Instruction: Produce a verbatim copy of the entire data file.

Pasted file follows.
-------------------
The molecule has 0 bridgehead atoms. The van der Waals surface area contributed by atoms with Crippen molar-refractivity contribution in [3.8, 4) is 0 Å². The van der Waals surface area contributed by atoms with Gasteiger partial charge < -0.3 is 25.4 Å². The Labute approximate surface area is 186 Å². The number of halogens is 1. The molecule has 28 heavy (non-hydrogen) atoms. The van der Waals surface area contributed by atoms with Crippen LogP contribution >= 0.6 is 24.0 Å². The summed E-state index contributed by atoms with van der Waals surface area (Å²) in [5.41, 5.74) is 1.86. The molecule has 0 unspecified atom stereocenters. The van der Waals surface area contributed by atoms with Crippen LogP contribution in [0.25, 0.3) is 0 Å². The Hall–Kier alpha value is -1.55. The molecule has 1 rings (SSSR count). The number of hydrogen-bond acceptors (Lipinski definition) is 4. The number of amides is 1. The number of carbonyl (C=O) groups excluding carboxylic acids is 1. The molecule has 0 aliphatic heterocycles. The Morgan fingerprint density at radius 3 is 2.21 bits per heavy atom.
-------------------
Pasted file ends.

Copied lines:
The molecule has 0 bridgehead atoms. The van der Waals surface area contributed by atoms with Crippen molar-refractivity contribution in [3.8, 4) is 0 Å². The van der Waals surface area contributed by atoms with Gasteiger partial charge < -0.3 is 25.4 Å². The Labute approximate surface area is 186 Å². The number of halogens is 1. The molecule has 28 heavy (non-hydrogen) atoms. The van der Waals surface area contributed by atoms with Crippen LogP contribution >= 0.6 is 24.0 Å². The summed E-state index contributed by atoms with van der Waals surface area (Å²) in [5.41, 5.74) is 1.86. The molecule has 0 unspecified atom stereocenters. The van der Waals surface area contributed by atoms with Crippen LogP contribution in [0.25, 0.3) is 0 Å². The Hall–Kier alpha value is -1.55. The molecule has 1 rings (SSSR count). The number of hydrogen-bond acceptors (Lipinski definition) is 4. The number of amides is 1. The number of carbonyl (C=O) groups excluding carboxylic acids is 1. The molecule has 0 aliphatic heterocycles. The Morgan fingerprint density at radius 3 is 2.21 bits per heavy atom.